2017 0104: The Country Visit Report to Uzbekistan from October 9-15, 2016 of the ITMF Spinners Committee.
2017 0104: The Country Visit Report to Uzbekistan from October 9-15, 2016 of the ITMF Spinners Committee.
The Commodity Futures Trading Commission (CFTC or Commission) voted unanimously to approve the Position Limits for Derivatives re-proposal, as well as the Aggregation of Positions final rule. The position limits re-proposal comes in response to comment received from the December 2013 proposal and the June 2016 supplemental proposal.
Chairman Massad provided two reasons for issuing a re-proposal: 1) the public will benefit from seeing the proposal in its entirety to better understand how the various changes work together; and 2) the Commission is in a time of transition and the uncertainty and inconsistency from one year to the next are not helpful to market participants. He also recognized the fact that there will still be those that are critical of the proposal, but that it is important for the Commission to implement a balanced rule that achieves Congressional objectives.
Commissioner Giancarlo indicated that he “feel[s] comfortable that the proposal before us provides the basis for the implementation of a final position limits rule that [he] could support.” He mentioned that while some of the concerns expressed by market participants regarding the 2011 final rule were addressed, other areas do not appear to have been as well addressed – and that, one more round of public comment is appropriate. Commissioner Bowen supported the re-proposal as it moves the Commission one step closer to the implementation of position limits as directed by Congress.
The comment period for the re-proposal will be open for 60 days after publication in the Federal Register.
Please contact the ACSA office to obtain copies.
American farmers could be one of the biggest losers if President-elect Donald Trump starts a trade war with China, a former chief economist for the Agriculture Department said today.
The United States currently exports about $20 billion to $24 billion worth of agricultural exports to China each year, and that’s expected to “grow even more over the next 10 years,” Joe Glauber, a visiting senior research fellow at the International Food Policy Research Institute, said at a discussion on U.S.-China farm trade hosted by the U.S. Chamber of Commerce. “That’s a pretty big vulnerability.”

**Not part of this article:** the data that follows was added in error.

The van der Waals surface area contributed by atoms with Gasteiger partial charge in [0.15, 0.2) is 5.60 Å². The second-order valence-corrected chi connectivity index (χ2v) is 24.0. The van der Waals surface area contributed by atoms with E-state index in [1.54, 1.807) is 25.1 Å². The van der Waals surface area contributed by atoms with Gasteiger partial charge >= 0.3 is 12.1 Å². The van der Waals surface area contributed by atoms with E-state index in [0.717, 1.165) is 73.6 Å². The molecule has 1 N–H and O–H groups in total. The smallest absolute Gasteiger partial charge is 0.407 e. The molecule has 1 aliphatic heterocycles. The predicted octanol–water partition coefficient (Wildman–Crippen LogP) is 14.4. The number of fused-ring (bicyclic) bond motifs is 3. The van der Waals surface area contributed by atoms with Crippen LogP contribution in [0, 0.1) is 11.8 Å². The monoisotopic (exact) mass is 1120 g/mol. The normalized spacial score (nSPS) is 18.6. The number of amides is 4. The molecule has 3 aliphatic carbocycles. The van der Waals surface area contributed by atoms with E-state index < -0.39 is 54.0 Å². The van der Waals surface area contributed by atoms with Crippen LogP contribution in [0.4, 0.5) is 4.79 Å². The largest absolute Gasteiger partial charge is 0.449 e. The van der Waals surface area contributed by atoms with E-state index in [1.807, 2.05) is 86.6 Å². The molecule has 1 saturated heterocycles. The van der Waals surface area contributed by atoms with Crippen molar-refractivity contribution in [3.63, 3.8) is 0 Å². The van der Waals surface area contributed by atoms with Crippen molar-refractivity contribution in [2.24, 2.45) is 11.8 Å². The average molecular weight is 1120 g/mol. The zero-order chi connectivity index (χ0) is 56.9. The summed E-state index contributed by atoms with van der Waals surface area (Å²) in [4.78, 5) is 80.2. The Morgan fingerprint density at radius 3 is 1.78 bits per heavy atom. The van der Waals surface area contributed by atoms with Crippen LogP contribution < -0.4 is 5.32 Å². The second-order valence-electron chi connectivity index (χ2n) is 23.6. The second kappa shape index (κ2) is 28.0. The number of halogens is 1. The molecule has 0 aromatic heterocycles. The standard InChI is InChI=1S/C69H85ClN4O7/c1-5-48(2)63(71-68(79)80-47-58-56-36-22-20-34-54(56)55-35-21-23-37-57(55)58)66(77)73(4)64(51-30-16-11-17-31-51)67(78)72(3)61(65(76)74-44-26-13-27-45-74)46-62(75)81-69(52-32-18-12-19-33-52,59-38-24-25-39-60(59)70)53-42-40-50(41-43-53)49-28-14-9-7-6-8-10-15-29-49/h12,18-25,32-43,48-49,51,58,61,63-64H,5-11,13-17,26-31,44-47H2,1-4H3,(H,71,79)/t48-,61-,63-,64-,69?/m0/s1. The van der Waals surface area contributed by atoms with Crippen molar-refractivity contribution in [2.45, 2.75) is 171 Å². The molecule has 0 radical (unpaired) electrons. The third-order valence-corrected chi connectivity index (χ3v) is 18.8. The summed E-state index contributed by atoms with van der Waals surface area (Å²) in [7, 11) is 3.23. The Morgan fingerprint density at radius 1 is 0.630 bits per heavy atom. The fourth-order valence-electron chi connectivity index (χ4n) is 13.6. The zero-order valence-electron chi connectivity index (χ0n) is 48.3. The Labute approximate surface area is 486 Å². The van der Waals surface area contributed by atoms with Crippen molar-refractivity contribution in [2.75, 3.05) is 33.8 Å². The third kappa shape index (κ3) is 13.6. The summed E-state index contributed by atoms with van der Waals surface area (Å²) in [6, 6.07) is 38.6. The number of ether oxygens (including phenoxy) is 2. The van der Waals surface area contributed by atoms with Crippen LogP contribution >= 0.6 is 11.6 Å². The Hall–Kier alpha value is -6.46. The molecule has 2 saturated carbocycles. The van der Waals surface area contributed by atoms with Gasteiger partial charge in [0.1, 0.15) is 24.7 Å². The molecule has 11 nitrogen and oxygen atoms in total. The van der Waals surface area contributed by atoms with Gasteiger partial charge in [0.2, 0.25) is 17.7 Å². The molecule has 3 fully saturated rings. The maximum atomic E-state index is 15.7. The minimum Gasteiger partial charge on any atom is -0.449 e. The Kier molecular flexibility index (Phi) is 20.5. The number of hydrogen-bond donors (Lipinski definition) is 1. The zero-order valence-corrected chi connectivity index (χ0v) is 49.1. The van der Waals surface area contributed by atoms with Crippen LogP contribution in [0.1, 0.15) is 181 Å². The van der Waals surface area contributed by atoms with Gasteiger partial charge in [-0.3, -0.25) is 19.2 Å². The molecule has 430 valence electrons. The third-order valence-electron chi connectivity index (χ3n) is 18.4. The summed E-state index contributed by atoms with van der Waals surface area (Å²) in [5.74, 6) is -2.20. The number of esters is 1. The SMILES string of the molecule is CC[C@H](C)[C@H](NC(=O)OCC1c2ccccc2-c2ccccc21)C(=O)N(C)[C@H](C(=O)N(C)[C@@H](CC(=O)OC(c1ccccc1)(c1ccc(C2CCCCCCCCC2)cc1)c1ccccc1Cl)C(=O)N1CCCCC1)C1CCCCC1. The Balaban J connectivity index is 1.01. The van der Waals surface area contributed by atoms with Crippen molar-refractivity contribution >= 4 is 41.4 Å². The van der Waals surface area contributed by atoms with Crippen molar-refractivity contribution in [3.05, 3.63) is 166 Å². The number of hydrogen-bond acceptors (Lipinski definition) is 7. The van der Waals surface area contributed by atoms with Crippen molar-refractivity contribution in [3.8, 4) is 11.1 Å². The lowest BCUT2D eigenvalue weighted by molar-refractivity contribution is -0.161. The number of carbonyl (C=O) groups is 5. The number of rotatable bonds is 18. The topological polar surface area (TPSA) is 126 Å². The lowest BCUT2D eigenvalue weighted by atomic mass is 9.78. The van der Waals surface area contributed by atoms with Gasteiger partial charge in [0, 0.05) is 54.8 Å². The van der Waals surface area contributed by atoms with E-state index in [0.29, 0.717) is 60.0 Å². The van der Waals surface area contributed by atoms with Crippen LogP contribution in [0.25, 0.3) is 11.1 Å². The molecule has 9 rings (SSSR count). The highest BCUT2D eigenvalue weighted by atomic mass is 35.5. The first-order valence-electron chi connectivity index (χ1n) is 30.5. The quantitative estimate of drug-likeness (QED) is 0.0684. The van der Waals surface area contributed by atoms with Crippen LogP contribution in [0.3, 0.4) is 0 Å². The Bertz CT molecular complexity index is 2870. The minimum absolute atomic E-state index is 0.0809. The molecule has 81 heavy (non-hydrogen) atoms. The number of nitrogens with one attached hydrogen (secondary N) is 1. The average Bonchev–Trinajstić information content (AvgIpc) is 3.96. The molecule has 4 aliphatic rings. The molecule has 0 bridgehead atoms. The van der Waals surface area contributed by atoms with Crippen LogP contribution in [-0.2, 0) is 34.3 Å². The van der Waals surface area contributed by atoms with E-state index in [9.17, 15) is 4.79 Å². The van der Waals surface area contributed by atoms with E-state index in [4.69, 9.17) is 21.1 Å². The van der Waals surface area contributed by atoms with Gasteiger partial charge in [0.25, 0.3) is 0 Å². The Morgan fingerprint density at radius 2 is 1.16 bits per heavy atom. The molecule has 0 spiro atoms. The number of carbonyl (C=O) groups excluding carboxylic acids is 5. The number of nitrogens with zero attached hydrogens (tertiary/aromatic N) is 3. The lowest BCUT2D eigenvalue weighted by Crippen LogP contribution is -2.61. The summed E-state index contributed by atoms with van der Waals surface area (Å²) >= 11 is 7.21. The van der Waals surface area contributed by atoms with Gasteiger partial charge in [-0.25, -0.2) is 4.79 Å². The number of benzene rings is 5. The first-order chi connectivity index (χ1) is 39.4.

Trump has threatened to use a variety of trade measures to defend the U.S. manufacturing sector and try to bring jobs back to the United States, raising the prospect of a tit-for-tat trade war with the world’s second largest economy.
In the short-term, it would be hard for China to replace all of the soybeans and other agricultural products it imports from the United States.
“But there are other sources,” Glauber said. “I think Brazil and Argentina and Ukraine and a number of other places would be more than happy to fill whatever needs they could, shipping soybeans to China. I think these things can be very devastating and let’s hope it doesn’t get to that point.”
The United States exported $10.5 billion in soybeans to China in 2015. That was more than half of the $20.3 billion in total U.S. farm exports to China.
Altogether, American farmers enjoyed a $16 billion farm trade surplus with China last year, with other major exports including sorghum ($2.1 billion), distiller’s dried grains with solubles ($1.6 billion), cotton ($860 million), forage products ($359 million), dairy products ($350 million), pork ($319 million), as well as wheat, corn, poultry and additional farm goods.
Today, House Agriculture Committee Chairman K. Michael Conaway sent a letter to U.S. Commodity Futures Trading Commission (CFTC) Chairman Timothy Massad requesting he not move forward on any controversial regulations during the final months of President Obama’s administration.
In the letter, he asked Massad to refrain from “pushing through controversial regulations,”; adding, “While we may not agree on which regulations are overreaching or unnecessary, we should agree that the American people have asked for someone else to make that judgement.”
“President Obama told the public that he was looking forward to doing everything he could to make sure the next administration is successful. That must include preserving difficult and controversial rulemakings for the next Chairman of the CFTC to complete. Failing to extend this courtesy to your successor likely will not settle the underlying policy questions. Instead, it will serve only to create needless compliance burdens for market intermediaries and sow confusion for end-users who depend on derivatives to manage their business risks,” Conaway wrote.